"What should I eat before I workout? What about after? Does it matter when I eat?" The answers to all of these questions hold many different benefits (or drawbacks) to your overall health. What you eat before and after you exercise should be some of your most important meals of the day.
Morning Cardio (Pre)
If you are waking up to do a spin class, go for a run or engage in something more cardio based, you can get away with a piece of fruit, like a banana. It is full of simple sugars, which you will burn first, a tiny bit of fat, good carbs and a little bit of protein. A little coconut water can also do the trick, or a piece of dry toast and some melon. But what if you just get up and go? Still put something in the tank. You need to build in a little bit of time (but choose something like a simple piece of fruit that is easy to digest) so that you can put something in your body. When you sleep, your body fasts. If you wake up and immediately ask it to perform without any fuel, it will begin to use the good stuff - like muscle - and hold onto the bad stuff - like fat.
Morning Lift (Pre)
If you are lifting weights, you need to fuel up a bit more. A good mix of carbs, protein and a little fat should get you through the workout. If you are a serious lifter, you are fine to make a whey protein shake, with a banana and a little bit of natural peanut butter. A piece of Ezekial toast or a vegan waffle with a little agave nectar and a thin spread of almond butter will also do the trick. Though fat is the last thing you burn, if your workout is intense enough, it will give you the extra fuel you need to get through it.
Afternoon or Night Workout (Pre)
If you workout in the afternoon, you have a few more options. A piece of fruit with some nuts, a protein shake, a protein bar, some greek yogurt with granola, egg white muffins, half an English muffin... the list goes on. Think about something that you will be able to digest easily, but has good carboyhdrates to get you through your workout. Good carbs = energy.
Post Workout Morning
A bowl of oatmeal, some egg whites or a protein shake are all great options. A good mix of carbs, protein and a little fat will do the trick. Also be sure to rehydrate and replenish with electrolytes if you are a heavy sweater. Chocolate milk is also a great recovery drink, much better than Gatorade or other sugary drinks.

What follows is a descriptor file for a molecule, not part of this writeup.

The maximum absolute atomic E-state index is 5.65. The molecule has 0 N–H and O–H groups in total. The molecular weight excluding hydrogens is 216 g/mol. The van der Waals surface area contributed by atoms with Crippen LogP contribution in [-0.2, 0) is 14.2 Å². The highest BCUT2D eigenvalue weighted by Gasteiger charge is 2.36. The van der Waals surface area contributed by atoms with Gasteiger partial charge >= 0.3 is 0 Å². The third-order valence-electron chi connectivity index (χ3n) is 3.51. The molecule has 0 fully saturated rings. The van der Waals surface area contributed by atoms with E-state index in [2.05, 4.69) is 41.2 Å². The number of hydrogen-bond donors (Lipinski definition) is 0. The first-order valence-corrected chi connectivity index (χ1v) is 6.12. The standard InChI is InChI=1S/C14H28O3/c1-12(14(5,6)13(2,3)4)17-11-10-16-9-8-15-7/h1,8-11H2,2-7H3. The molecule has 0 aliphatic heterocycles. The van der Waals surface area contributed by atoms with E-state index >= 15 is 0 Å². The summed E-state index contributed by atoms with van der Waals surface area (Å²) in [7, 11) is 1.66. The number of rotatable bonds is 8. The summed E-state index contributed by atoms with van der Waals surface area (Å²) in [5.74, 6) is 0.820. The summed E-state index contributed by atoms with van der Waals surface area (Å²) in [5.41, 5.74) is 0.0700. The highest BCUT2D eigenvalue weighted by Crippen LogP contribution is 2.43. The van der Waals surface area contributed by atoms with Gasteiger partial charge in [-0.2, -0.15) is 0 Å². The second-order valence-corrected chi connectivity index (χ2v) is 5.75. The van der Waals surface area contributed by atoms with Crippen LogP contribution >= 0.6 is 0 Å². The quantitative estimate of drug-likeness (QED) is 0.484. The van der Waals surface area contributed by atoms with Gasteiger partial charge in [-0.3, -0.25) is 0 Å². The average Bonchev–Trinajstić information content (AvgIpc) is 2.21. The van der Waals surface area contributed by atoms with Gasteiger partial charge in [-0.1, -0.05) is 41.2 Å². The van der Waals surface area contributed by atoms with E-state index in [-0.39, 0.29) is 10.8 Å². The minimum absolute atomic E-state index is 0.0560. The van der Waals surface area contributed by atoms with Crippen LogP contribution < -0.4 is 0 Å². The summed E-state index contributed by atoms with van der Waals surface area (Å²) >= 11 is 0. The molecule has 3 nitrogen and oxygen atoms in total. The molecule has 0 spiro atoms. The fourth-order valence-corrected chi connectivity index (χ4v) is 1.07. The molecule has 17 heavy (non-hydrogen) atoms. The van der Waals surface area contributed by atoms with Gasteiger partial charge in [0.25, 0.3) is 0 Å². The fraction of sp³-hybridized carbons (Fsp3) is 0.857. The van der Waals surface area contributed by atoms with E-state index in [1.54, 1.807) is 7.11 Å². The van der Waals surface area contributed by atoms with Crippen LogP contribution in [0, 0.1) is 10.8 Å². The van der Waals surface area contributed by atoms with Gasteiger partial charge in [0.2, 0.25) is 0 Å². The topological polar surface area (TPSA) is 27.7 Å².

Post Workout Night
Down a whey protein shake (in a shaker bottle with water) the moment you leave the gym. This will immediately begin the replenishing process, supplying the necessary vitamins and minerals to your muscles. Within an hour, have a sensible dinner of lean protein, veggies and a complex carb, like wild or brown rice, sweet potatoes or whole wheat pasta.
A few things to remember:
1. You might want to skip the dairy in your pre-workout meal. Milk often feels sour in the stomach when you exercise. While a bowl of cereal might seem like an easy option, sometimes it doesn't work.
2. Avoid really acidic juices before your workout and processed, sugary drinks after.
3. Don't go overboard on the fat you ingest before a workout, as it's the last thing you burn off.
4. Pay attention to portion size. Eat according to your activity level. There's a large difference between the needs of a cyclist going 50 miles versus someone who is just going to the gym and lifting or doing cardio for 45 minutes. Supply yourself with enough calories to fuel your body, but don't go overboard.
5. Eat 40 minutes to 2 hours before you workout and within 1 hour after you workout. Always eat before and after.
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